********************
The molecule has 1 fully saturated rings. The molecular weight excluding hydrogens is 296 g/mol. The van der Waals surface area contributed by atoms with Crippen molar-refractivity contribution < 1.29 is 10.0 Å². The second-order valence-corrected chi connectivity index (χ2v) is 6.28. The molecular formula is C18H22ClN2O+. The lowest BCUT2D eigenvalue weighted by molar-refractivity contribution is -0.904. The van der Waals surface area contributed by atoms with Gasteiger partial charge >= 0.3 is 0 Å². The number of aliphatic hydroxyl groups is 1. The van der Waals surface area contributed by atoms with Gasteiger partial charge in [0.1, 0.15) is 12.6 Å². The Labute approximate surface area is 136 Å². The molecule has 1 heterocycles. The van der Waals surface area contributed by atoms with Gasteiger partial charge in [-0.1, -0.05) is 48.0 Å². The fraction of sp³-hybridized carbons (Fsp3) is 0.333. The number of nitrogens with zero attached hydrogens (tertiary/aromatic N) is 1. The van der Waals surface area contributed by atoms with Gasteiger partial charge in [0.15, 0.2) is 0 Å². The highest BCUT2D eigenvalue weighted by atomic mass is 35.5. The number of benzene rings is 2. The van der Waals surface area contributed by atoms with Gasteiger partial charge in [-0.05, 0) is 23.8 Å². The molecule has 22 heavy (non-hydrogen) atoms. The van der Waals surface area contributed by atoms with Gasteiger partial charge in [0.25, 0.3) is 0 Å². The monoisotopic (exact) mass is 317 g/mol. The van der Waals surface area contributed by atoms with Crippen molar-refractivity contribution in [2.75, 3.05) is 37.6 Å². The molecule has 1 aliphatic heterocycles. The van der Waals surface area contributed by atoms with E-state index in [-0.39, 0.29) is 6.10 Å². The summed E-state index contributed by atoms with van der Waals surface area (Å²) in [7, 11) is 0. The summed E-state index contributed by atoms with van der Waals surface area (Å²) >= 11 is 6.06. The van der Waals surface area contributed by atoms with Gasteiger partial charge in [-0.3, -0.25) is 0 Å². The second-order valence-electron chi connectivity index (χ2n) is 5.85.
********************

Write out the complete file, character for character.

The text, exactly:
The molecule has 1 fully saturated rings. The molecular weight excluding hydrogens is 296 g/mol. The van der Waals surface area contributed by atoms with Crippen molar-refractivity contribution < 1.29 is 10.0 Å². The second-order valence-corrected chi connectivity index (χ2v) is 6.28. The molecular formula is C18H22ClN2O+. The lowest BCUT2D eigenvalue weighted by molar-refractivity contribution is -0.904. The van der Waals surface area contributed by atoms with Gasteiger partial charge >= 0.3 is 0 Å². The number of aliphatic hydroxyl groups is 1. The van der Waals surface area contributed by atoms with Gasteiger partial charge in [0.1, 0.15) is 12.6 Å². The Labute approximate surface area is 136 Å². The molecule has 1 heterocycles. The van der Waals surface area contributed by atoms with Gasteiger partial charge in [-0.1, -0.05) is 48.0 Å². The fraction of sp³-hybridized carbons (Fsp3) is 0.333. The number of nitrogens with zero attached hydrogens (tertiary/aromatic N) is 1. The van der Waals surface area contributed by atoms with Gasteiger partial charge in [0.15, 0.2) is 0 Å². The highest BCUT2D eigenvalue weighted by atomic mass is 35.5. The number of benzene rings is 2. The van der Waals surface area contributed by atoms with Gasteiger partial charge in [-0.05, 0) is 23.8 Å². The molecule has 22 heavy (non-hydrogen) atoms. The van der Waals surface area contributed by atoms with Gasteiger partial charge in [0.25, 0.3) is 0 Å². The monoisotopic (exact) mass is 317 g/mol. The van der Waals surface area contributed by atoms with Crippen molar-refractivity contribution in [2.75, 3.05) is 37.6 Å². The molecule has 1 aliphatic heterocycles. The van der Waals surface area contributed by atoms with E-state index in [-0.39, 0.29) is 6.10 Å². The summed E-state index contributed by atoms with van der Waals surface area (Å²) in [7, 11) is 0. The summed E-state index contributed by atoms with van der Waals surface area (Å²) >= 11 is 6.06. The van der Waals surface area contributed by atoms with Gasteiger partial charge in [-0.3, -0.25) is 0 Å². The second-order valence-electron chi connectivity index (χ2n) is 5.85.